From my experience in the industry we have had mixed success in Australia, some projects are planned looking at the whole life of the mine and include rehabilitation costs factored into the project. Others are merely out to dig up as much as possible, make a quick profit, then go broke, leaving the environmental responsibilities in limbo. It is up to our regulators (and legislators) to stamp this out, but it will mean some marginal projects do not go ahead due to increased costs.
#23
20th April 2017, 12:46 PM
 Darwinsbulldog AFA Member Join Date: Jan 2009 Location: Perth Posts: 18,293
Re: Adani's Coal Extraction Nightmare

Quote:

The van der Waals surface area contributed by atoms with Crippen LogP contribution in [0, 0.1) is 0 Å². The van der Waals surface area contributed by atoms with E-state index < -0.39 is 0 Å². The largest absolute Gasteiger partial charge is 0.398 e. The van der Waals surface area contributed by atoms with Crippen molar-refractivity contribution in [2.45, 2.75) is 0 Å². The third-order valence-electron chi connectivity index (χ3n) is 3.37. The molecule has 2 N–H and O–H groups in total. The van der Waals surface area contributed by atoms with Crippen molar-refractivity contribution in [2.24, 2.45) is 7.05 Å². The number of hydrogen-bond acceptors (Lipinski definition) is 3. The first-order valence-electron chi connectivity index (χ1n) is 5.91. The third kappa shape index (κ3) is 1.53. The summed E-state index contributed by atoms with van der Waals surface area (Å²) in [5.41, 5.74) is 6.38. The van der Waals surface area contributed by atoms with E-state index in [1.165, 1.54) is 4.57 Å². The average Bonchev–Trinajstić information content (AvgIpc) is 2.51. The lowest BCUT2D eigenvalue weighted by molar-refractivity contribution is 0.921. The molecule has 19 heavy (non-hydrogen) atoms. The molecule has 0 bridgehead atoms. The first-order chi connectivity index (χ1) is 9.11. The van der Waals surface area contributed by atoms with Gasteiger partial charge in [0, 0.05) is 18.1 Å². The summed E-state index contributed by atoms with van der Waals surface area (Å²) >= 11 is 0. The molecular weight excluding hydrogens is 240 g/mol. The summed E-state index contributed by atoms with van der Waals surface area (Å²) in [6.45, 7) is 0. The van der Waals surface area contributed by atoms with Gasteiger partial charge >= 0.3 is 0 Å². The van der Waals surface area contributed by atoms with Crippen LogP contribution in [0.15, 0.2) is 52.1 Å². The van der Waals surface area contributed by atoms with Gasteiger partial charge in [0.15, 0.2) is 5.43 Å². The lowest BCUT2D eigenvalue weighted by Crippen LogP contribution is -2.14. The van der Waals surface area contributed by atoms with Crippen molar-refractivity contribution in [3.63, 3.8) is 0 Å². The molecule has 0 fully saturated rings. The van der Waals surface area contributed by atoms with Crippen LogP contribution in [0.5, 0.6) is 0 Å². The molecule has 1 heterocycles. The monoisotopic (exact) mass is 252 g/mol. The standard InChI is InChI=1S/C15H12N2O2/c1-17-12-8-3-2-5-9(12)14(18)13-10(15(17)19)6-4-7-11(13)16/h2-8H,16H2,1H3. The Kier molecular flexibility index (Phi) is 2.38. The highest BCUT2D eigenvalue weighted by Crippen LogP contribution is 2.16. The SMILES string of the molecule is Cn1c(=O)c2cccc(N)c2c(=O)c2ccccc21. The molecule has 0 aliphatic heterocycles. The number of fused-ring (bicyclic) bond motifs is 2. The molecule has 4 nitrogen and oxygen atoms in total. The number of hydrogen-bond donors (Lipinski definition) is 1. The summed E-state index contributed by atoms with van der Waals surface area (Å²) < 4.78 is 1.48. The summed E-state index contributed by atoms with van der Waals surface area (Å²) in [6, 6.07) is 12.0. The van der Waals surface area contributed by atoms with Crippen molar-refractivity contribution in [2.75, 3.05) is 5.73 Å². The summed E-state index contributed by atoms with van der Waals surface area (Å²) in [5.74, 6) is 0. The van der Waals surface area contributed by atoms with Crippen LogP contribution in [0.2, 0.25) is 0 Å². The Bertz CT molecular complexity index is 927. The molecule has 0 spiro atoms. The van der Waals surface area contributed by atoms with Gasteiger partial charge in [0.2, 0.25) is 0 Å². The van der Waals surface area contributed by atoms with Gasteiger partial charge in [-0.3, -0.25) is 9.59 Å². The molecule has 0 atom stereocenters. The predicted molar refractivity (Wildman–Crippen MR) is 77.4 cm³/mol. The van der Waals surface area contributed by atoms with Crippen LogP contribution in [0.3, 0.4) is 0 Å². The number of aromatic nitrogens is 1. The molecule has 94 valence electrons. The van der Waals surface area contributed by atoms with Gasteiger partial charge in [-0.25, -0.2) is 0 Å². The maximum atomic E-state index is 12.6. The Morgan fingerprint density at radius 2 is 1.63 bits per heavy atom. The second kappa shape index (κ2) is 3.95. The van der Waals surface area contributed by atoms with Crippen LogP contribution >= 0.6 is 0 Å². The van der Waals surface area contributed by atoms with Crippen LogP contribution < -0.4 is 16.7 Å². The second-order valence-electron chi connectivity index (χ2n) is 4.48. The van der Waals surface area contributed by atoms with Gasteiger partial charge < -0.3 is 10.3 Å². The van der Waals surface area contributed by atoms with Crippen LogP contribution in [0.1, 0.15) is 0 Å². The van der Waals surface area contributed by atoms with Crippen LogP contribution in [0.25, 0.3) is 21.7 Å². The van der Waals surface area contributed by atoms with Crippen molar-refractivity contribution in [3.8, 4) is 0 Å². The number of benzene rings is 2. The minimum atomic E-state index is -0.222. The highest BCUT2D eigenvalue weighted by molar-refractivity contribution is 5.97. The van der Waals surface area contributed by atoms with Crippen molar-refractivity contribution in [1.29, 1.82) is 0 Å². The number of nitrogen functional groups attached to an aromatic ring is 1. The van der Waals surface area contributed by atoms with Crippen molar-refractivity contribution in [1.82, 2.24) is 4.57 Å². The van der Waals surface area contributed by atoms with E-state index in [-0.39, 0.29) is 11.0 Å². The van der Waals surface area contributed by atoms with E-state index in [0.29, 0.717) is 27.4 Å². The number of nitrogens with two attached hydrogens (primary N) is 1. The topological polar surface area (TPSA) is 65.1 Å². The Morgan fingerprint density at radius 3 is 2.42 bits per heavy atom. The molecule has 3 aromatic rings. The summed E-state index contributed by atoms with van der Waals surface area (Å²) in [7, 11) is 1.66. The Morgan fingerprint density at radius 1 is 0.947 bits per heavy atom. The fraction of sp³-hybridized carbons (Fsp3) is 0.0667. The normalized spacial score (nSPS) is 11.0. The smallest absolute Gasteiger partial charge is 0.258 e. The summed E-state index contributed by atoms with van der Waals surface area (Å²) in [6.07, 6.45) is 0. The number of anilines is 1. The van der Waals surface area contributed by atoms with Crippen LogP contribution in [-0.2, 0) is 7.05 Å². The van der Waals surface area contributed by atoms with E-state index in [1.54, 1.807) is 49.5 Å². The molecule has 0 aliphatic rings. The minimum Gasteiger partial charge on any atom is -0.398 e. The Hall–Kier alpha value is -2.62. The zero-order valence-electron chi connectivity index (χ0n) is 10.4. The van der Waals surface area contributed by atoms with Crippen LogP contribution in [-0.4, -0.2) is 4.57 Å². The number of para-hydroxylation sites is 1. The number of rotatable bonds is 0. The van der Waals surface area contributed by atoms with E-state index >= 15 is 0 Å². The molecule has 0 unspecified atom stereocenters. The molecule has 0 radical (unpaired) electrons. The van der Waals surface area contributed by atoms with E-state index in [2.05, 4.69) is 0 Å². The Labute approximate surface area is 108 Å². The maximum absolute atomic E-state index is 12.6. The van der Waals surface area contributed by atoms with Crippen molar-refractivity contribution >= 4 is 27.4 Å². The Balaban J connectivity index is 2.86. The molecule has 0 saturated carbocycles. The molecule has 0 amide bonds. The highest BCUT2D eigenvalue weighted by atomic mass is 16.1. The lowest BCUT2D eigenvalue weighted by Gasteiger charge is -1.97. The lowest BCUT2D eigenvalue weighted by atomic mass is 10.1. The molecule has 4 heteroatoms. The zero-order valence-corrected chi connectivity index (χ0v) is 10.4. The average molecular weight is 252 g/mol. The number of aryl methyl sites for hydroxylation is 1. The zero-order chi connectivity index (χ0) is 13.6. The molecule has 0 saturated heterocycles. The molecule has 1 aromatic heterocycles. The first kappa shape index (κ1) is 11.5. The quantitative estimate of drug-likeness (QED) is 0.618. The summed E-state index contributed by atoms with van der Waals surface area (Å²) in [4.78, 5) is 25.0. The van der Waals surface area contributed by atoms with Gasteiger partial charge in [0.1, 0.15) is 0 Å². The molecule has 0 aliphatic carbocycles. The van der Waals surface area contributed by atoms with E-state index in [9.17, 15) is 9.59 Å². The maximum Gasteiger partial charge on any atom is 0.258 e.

WesternGeo said Although I agree in principle with your sentiment in regards to coal mining, most other mining is essential to our modern societies and Australia is a big player. For example: Iron Ore - Australia 25% of world output Nickel - Australia 9% of world output Aluminium - Australia 29% of world output Copper - Australia 5th largest producer Gold - Australia 10% of world output Silver - Australia 6% of world output Zinc - Australia 12% of world output REE - Australia 8% of world output Mining has and will continue to be a major part of the Australian economy. I look at it as an opportunity to make sure that this essential human industry is done in a way with the most minimal impact on the environment, rather than letting miners run loose under less regulated jurisdictions. From my experience in the industry we have had mixed success in Australia, some projects are planned looking at the whole life of the mine and include rehabilitation costs factored into the project. Others are merely out to dig up as much as possible, make a quick profit, then go broke, leaving the environmental responsibilities in limbo. It is up to our regulators (and legislators) to stamp this out, but it will mean some marginal projects do not go ahead due to increased costs.